He will assess whether Champion or Theodore can take over the second wheat position from Marston, which is the most consistent wheat he has ever grown and produced yields of 9.5-13.9t/ha in the second, third and fourth wheat slot at harvest 2021.


This feed variety from breeder KWS is another early driller like Theodore. It produced 15.6t/ha, but at a disappointingly low specific weight of 71.5kg/hl.

It delivered a bold sample, but without the hoped-for decent specific weight. If the specific weight had been 78kg/hl, this could have challenged the New Zealand-held wheat world record of 17.4t/ha, set in February 2020.

The variety was drilled on 14 September at a seed rate of 225kg/hl due to its shy tillering. It could fill the early drilling slot, as it is a slow to medium starter at growing away.

Colosseum Wheat C DJ
Colosseum wheat © MAG/David Jones

It again produced big heads of 55-60 grains/ear and had a relatively small flag leaf, which allows light to get to leaves two and three.

“It is the most consistent of the early-drillers, and has good standing power and generally good disease resistance,” Mr Lamyman says.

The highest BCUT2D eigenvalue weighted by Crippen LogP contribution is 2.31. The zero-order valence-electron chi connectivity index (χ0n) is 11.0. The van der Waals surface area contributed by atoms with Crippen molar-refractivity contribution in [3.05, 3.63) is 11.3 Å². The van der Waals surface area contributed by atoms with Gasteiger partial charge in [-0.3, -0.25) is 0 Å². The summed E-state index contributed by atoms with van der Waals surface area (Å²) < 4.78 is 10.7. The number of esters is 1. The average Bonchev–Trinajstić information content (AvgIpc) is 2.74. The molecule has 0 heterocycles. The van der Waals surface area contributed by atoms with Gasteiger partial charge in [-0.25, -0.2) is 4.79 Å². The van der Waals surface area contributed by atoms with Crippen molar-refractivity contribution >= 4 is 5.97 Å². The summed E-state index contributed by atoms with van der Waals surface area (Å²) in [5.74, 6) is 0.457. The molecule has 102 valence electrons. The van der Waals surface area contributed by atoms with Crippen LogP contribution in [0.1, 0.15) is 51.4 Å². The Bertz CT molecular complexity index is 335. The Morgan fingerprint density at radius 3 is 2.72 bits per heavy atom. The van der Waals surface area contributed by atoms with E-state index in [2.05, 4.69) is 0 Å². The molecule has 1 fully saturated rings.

It does have slightly low resistance to eyespot, so he included the azole prochloraz at T0 and prothioconazole at T1.


This wheat variety from independent breeder Bill Angus is an incredibly strong tillerer, so is well suited to late drilling.

It produced a yield of 14.7t/ha this summer at a good specific weight of 78kg/hl after being drilled on 30 September at a seed rate of 200kg/ha.

A second field drilled later in November yielded 12.9t/ha at 79kg/hl. It shows similar tillering ability to Champion, throwing up bold heads.

“I see this variety as a fantastic late-driller with an incredible tillering capability, giving good grain size and an even crop,” he says.

This season, Mr Lamyman will be growing another 20ha of the variety, trying it out as a second wheat drilled from late October to the first two weeks of November at a relatively low seed rate of 150kg/ha.

This tall variety could prove a very useful late-driller from mid-October to end-December, and could be good in a delayed-drilling situation to control blackgrass.

Next season

The only new variety Mr Lamyman is trying this season is Typhoon, from breeder Limagrain, which has a good tillering ability.

(H/T: FW)